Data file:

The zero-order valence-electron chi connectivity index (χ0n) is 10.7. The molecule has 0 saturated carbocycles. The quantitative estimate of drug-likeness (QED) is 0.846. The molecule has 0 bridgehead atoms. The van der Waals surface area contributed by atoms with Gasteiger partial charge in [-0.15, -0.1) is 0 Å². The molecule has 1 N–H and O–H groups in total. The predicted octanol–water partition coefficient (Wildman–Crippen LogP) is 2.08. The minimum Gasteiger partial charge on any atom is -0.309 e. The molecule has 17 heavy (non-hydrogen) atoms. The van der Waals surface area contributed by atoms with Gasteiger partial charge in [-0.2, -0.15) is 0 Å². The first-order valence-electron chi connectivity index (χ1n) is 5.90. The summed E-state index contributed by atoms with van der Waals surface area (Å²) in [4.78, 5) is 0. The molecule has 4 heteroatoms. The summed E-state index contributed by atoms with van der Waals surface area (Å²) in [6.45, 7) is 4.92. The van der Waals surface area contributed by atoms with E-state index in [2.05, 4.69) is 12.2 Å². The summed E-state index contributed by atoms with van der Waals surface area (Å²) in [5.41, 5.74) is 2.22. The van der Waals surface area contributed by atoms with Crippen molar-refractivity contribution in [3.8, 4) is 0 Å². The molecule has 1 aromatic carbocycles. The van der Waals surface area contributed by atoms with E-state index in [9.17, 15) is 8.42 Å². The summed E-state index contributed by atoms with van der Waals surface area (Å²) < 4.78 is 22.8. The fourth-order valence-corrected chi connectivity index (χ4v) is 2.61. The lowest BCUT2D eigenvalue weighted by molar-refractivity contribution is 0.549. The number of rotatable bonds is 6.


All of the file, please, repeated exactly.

The zero-order valence-electron chi connectivity index (χ0n) is 10.7. The molecule has 0 saturated carbocycles. The quantitative estimate of drug-likeness (QED) is 0.846. The molecule has 0 bridgehead atoms. The van der Waals surface area contributed by atoms with Gasteiger partial charge in [-0.15, -0.1) is 0 Å². The molecule has 1 N–H and O–H groups in total. The predicted octanol–water partition coefficient (Wildman–Crippen LogP) is 2.08. The minimum Gasteiger partial charge on any atom is -0.309 e. The molecule has 17 heavy (non-hydrogen) atoms. The van der Waals surface area contributed by atoms with Gasteiger partial charge in [-0.2, -0.15) is 0 Å². The first-order valence-electron chi connectivity index (χ1n) is 5.90. The summed E-state index contributed by atoms with van der Waals surface area (Å²) in [4.78, 5) is 0. The molecule has 4 heteroatoms. The summed E-state index contributed by atoms with van der Waals surface area (Å²) in [6.45, 7) is 4.92. The van der Waals surface area contributed by atoms with E-state index in [2.05, 4.69) is 12.2 Å². The summed E-state index contributed by atoms with van der Waals surface area (Å²) in [5.41, 5.74) is 2.22. The van der Waals surface area contributed by atoms with Crippen molar-refractivity contribution in [3.8, 4) is 0 Å². The molecule has 1 aromatic carbocycles. The van der Waals surface area contributed by atoms with E-state index in [9.17, 15) is 8.42 Å². The summed E-state index contributed by atoms with van der Waals surface area (Å²) < 4.78 is 22.8. The fourth-order valence-corrected chi connectivity index (χ4v) is 2.61. The lowest BCUT2D eigenvalue weighted by molar-refractivity contribution is 0.549. The number of rotatable bonds is 6.